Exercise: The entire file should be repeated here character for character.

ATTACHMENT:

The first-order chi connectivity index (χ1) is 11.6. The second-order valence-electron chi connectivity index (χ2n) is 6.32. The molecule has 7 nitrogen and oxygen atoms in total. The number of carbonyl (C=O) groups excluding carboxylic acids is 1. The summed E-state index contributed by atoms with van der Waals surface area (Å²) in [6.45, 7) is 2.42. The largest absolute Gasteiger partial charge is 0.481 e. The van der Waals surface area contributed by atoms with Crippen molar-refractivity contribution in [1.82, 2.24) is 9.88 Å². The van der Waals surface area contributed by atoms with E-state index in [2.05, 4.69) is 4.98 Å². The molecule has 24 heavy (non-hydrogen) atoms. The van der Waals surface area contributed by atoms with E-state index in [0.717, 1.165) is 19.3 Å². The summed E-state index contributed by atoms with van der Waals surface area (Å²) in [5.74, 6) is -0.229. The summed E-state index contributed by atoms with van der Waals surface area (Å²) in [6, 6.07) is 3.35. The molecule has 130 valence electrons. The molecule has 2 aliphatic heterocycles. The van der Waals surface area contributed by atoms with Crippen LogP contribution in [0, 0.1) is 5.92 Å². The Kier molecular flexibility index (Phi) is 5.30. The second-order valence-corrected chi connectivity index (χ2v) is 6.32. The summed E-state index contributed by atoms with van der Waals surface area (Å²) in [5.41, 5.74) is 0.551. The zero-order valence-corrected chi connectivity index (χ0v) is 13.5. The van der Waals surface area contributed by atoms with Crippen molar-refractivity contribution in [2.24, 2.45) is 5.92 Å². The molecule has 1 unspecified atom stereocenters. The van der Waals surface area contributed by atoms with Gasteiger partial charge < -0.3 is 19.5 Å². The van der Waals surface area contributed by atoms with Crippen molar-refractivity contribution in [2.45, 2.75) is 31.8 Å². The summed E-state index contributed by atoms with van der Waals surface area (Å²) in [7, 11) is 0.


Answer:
The first-order chi connectivity index (χ1) is 11.6. The second-order valence-electron chi connectivity index (χ2n) is 6.32. The molecule has 7 nitrogen and oxygen atoms in total. The number of carbonyl (C=O) groups excluding carboxylic acids is 1. The summed E-state index contributed by atoms with van der Waals surface area (Å²) in [6.45, 7) is 2.42. The largest absolute Gasteiger partial charge is 0.481 e. The van der Waals surface area contributed by atoms with Crippen molar-refractivity contribution in [1.82, 2.24) is 9.88 Å². The van der Waals surface area contributed by atoms with E-state index in [2.05, 4.69) is 4.98 Å². The molecule has 24 heavy (non-hydrogen) atoms. The van der Waals surface area contributed by atoms with E-state index in [0.717, 1.165) is 19.3 Å². The summed E-state index contributed by atoms with van der Waals surface area (Å²) in [5.74, 6) is -0.229. The summed E-state index contributed by atoms with van der Waals surface area (Å²) in [6, 6.07) is 3.35. The molecule has 130 valence electrons. The molecule has 2 aliphatic heterocycles. The van der Waals surface area contributed by atoms with Crippen LogP contribution in [0, 0.1) is 5.92 Å². The Kier molecular flexibility index (Phi) is 5.30. The second-order valence-corrected chi connectivity index (χ2v) is 6.32. The summed E-state index contributed by atoms with van der Waals surface area (Å²) in [5.41, 5.74) is 0.551. The zero-order valence-corrected chi connectivity index (χ0v) is 13.5. The van der Waals surface area contributed by atoms with Crippen molar-refractivity contribution in [2.24, 2.45) is 5.92 Å². The molecule has 1 unspecified atom stereocenters. The van der Waals surface area contributed by atoms with Gasteiger partial charge < -0.3 is 19.5 Å². The van der Waals surface area contributed by atoms with Crippen molar-refractivity contribution in [2.45, 2.75) is 31.8 Å². The summed E-state index contributed by atoms with van der Waals surface area (Å²) in [7, 11) is 0.